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EPA Administrator Pruitt Proposes Cost-Benefit Analysis Reform

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WASHINGTON  – Today, the U.S. Environmental Protection Agency (EPA) issued an Advance Notice of Proposed Rulemaking (ANPRM) to announce that the Agency is soliciting public input on whether and how to change the way it considers costs and benefits in making regulatory decisions.

"Many have complained that the previous administration inflated the benefits and underestimated the costs of its regulations through questionable cost-benefit analysis," said EPA Administrator Scott Pruitt. "This action is the next step toward providing clarity and real-world accuracy with respect to the impact of the Agency's decisions on the economy and the regulated community."

Multiple EPA-related statutes refer to the calculation of costs and benefits, but implementation has been inconsistent. As a result, EPA has created a risk of uncertainty and confusion for states, local communities, and industry. EPA is now considering ways to codify common-sense, best practices for cost-benefit analysis in rulemaking.

Through the ANPRM, EPA will seek comments and input for the Agency to consider in developing any subsequent proposed rule. EPA will take comments on the ANPRM for 30 days after publication in the Federal Register.


Under the leadership of President Trump, EPA has taken steps to improve EPA’s cost-benefit calculations. Consistent with the President’s Executive Order 13783, EPA updated the social cost of carbon to reflect prior and best practices. While the Obama EPA estimated the social cost of carbon to be an average of $36 per ton of carbon dioxide emitted, this EPA calculated an average of $5 per ton.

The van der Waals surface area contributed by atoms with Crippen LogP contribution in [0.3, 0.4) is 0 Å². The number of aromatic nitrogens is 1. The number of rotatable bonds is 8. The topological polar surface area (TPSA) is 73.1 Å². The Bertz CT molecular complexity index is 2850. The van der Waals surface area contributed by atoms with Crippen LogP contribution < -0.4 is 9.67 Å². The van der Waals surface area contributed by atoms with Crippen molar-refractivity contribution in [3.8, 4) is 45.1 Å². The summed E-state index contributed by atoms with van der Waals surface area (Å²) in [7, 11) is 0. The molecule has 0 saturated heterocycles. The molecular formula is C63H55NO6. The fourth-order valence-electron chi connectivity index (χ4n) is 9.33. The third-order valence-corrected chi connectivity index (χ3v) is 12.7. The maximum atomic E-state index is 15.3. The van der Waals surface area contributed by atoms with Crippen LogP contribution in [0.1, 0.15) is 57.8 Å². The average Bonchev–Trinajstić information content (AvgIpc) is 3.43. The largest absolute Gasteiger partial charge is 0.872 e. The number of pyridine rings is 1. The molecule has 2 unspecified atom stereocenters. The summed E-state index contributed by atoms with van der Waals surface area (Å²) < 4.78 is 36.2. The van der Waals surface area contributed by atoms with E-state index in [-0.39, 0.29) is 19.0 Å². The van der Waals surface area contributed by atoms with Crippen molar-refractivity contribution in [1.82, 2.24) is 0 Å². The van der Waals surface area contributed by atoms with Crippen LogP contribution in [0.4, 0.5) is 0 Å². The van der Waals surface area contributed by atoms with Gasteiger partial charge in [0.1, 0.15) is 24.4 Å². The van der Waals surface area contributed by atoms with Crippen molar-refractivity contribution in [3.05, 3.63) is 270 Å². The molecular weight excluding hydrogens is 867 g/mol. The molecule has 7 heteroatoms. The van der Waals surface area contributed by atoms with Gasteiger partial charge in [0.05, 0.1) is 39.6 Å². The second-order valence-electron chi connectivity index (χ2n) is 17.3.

EPA has also proposed a different approach to analyzing co-benefits – benefits from reduced emissions of a pollutant that is not the actual target pollutant of a regulation. Particulate matter was the co-benefit most cited by the Obama EPA. In fact, particulate matter co-benefits accounted for more than 80% of the purported benefits of all of Obama’s air rules. The Clean Power Plan (CPP), a rule aimed at carbon dioxide reductions, derived most of its benefits from a reduction in particulate matter. When EPA issued its proposed repeal of CPP, it provided a transparent account of the impact of the rule on the “targeted pollutant” – carbon dioxide. 

Earlier this morning, the Wall Street Journal published an editorial on Administrator Pruitt's efforts to "stop the EPA's numerical shenanigans" and reform cost-benefit analysis at the Agency.  Exit

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